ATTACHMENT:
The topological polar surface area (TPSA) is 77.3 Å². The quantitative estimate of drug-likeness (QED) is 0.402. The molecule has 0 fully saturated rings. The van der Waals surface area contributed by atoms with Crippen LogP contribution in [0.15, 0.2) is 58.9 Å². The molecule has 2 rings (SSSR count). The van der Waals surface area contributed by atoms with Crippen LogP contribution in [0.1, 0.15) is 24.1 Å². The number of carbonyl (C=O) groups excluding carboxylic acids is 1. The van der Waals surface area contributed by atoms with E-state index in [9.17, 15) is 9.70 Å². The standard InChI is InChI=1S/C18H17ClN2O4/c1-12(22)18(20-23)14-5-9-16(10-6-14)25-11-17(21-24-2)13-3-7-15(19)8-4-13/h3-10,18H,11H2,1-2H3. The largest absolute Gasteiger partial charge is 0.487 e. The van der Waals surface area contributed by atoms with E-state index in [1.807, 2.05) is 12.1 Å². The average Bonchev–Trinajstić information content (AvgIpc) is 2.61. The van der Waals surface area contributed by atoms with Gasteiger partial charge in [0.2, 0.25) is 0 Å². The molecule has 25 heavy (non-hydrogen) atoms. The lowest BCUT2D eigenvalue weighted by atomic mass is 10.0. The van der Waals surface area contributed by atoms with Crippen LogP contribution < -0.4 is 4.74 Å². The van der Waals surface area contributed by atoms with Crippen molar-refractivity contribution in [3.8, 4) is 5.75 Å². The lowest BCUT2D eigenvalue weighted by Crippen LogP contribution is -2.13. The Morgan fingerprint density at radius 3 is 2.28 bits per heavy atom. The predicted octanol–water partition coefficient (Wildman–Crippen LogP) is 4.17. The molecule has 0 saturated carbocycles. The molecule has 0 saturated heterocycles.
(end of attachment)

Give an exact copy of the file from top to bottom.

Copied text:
The topological polar surface area (TPSA) is 77.3 Å². The quantitative estimate of drug-likeness (QED) is 0.402. The molecule has 0 fully saturated rings. The van der Waals surface area contributed by atoms with Crippen LogP contribution in [0.15, 0.2) is 58.9 Å². The molecule has 2 rings (SSSR count). The van der Waals surface area contributed by atoms with Crippen LogP contribution in [0.1, 0.15) is 24.1 Å². The number of carbonyl (C=O) groups excluding carboxylic acids is 1. The van der Waals surface area contributed by atoms with E-state index in [9.17, 15) is 9.70 Å². The standard InChI is InChI=1S/C18H17ClN2O4/c1-12(22)18(20-23)14-5-9-16(10-6-14)25-11-17(21-24-2)13-3-7-15(19)8-4-13/h3-10,18H,11H2,1-2H3. The largest absolute Gasteiger partial charge is 0.487 e. The van der Waals surface area contributed by atoms with E-state index in [1.807, 2.05) is 12.1 Å². The average Bonchev–Trinajstić information content (AvgIpc) is 2.61. The van der Waals surface area contributed by atoms with Gasteiger partial charge in [0.2, 0.25) is 0 Å². The molecule has 25 heavy (non-hydrogen) atoms. The lowest BCUT2D eigenvalue weighted by atomic mass is 10.0. The van der Waals surface area contributed by atoms with Crippen LogP contribution < -0.4 is 4.74 Å². The van der Waals surface area contributed by atoms with Crippen molar-refractivity contribution in [3.8, 4) is 5.75 Å². The lowest BCUT2D eigenvalue weighted by Crippen LogP contribution is -2.13. The Morgan fingerprint density at radius 3 is 2.28 bits per heavy atom. The predicted octanol–water partition coefficient (Wildman–Crippen LogP) is 4.17. The molecule has 0 saturated carbocycles. The molecule has 0 saturated heterocycles.